||Year End 2005|
Interview: Back to the Future
Unions: A Real Page Turner
Industrial: The Pin-Striped Union
International: Around The World In 365 Days
Legends: Terrific, Tommy
Your Rights At Work: Worth Fighting For
Politics: The Year That Was
Economics: Master and Servant Revisited
Culture: 2005: The Year of Living Repetitively
Bad Boss: The Bottom Ten
Religion: Hymns from a Different Song Sheet
The Locker Room
Waves of Destruction
Free to Rat
Tax Cuts and Cockroaches
Proportion, Not Distortion
A Real Page Turner
There was a time when business could see workers coming. It wasn't difficult, given their barricades were stormed in front of their eyes but now, thanks to the Midget with Eyebrows, bad bosses are copping it from all directions.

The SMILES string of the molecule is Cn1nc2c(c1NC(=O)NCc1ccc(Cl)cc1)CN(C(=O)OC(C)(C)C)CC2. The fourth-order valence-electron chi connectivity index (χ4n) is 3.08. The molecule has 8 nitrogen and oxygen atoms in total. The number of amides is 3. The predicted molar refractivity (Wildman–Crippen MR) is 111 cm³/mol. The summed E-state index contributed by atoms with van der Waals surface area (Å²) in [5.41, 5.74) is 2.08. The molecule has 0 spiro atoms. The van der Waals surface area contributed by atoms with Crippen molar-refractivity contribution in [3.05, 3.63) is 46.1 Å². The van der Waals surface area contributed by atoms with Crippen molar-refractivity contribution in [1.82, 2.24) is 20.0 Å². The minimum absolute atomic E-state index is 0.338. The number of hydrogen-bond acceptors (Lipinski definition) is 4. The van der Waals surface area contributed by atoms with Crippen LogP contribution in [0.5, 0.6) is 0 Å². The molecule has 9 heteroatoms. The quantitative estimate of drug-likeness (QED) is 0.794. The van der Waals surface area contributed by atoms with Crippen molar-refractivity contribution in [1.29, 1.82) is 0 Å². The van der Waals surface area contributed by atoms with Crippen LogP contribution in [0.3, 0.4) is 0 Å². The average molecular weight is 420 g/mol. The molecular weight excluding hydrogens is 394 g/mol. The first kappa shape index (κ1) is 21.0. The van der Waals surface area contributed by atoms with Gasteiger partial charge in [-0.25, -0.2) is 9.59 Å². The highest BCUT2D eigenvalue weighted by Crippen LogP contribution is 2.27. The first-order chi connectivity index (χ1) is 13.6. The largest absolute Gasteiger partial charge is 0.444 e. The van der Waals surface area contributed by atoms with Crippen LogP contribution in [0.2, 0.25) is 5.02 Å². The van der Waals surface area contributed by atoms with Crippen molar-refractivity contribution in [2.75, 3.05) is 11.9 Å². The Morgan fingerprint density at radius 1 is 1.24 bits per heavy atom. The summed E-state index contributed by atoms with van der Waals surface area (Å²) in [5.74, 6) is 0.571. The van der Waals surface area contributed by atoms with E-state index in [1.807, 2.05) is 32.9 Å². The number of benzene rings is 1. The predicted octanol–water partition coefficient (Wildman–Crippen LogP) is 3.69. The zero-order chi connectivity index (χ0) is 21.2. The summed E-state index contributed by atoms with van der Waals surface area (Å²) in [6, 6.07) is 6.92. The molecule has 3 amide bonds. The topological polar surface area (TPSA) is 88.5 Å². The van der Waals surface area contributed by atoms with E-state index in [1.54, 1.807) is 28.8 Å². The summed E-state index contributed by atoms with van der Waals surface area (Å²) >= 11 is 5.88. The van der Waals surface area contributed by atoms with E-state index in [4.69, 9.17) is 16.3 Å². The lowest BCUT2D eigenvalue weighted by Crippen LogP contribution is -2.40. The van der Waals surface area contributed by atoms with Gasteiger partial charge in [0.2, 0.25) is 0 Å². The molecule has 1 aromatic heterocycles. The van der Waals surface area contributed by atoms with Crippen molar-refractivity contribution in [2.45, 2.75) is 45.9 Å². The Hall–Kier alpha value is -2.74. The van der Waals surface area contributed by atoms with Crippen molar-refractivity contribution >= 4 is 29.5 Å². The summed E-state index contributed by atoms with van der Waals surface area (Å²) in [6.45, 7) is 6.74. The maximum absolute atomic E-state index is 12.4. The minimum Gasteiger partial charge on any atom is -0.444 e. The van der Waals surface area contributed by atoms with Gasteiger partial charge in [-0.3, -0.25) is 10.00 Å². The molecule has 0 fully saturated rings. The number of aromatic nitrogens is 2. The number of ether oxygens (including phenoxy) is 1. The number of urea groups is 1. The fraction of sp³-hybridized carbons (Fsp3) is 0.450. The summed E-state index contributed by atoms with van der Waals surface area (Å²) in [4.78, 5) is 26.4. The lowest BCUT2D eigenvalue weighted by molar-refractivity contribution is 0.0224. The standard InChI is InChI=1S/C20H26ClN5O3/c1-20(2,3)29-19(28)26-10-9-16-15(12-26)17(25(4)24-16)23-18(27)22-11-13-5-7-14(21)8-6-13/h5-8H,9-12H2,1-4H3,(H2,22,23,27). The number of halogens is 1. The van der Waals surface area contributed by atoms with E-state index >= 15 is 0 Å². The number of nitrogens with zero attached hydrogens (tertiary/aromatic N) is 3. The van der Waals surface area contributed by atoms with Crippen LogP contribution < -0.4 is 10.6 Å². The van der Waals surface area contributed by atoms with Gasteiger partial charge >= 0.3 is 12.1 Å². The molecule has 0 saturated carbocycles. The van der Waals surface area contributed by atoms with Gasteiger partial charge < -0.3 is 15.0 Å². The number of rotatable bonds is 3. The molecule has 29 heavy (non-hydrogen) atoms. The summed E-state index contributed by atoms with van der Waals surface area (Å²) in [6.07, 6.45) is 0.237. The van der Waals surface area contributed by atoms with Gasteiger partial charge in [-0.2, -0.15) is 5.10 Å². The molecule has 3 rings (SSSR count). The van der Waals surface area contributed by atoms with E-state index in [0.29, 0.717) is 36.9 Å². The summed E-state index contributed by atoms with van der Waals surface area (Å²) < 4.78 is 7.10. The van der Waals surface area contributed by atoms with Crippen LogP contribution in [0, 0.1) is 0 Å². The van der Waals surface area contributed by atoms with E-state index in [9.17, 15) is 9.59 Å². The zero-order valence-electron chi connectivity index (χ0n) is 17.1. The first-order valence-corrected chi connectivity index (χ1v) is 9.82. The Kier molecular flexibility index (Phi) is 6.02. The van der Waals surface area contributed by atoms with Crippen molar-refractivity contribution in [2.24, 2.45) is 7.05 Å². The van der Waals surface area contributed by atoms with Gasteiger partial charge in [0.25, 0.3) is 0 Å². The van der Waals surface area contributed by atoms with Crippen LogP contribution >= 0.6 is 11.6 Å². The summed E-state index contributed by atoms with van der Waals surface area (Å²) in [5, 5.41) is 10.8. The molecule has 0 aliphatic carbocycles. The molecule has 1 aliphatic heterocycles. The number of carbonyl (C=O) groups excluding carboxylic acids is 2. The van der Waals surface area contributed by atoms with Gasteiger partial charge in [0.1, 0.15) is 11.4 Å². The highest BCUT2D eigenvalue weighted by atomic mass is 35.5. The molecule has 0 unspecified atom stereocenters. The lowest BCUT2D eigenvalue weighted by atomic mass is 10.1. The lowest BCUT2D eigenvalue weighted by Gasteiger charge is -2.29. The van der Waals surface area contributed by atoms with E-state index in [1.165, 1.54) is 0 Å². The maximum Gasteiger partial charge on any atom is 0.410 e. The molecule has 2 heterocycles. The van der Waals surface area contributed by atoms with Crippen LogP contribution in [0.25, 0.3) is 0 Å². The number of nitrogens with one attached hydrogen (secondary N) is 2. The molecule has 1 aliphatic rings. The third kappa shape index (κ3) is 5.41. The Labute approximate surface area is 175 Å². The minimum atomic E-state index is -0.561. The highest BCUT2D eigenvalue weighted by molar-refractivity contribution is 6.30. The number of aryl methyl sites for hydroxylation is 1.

By trying to spike their guns, John Howard has pushed Aussies into an industrial version of guerrilla warfare and, guess what, they're naturals.
The change in strategy was there for all to see with peak bodies like the ACTU and Unions NSW dismissing troglodyte calls for national strikes in favour of multi-faceted resistance.
Even leading voices in Howard's choir have conceded the ACTU's $8 million advertising campaign was better thought out and more effective than his $50 million spend.
Mind you, they didn't have much choice with poll results, conducted by all the major news agencies, heading south at an unprecedented rate, and respondent after respondent citing IR as a critical factor.
But ads were just one ingredient. The peak bodies built strong links across the community, and, perhaps belatedly, pressed modern technologies into service.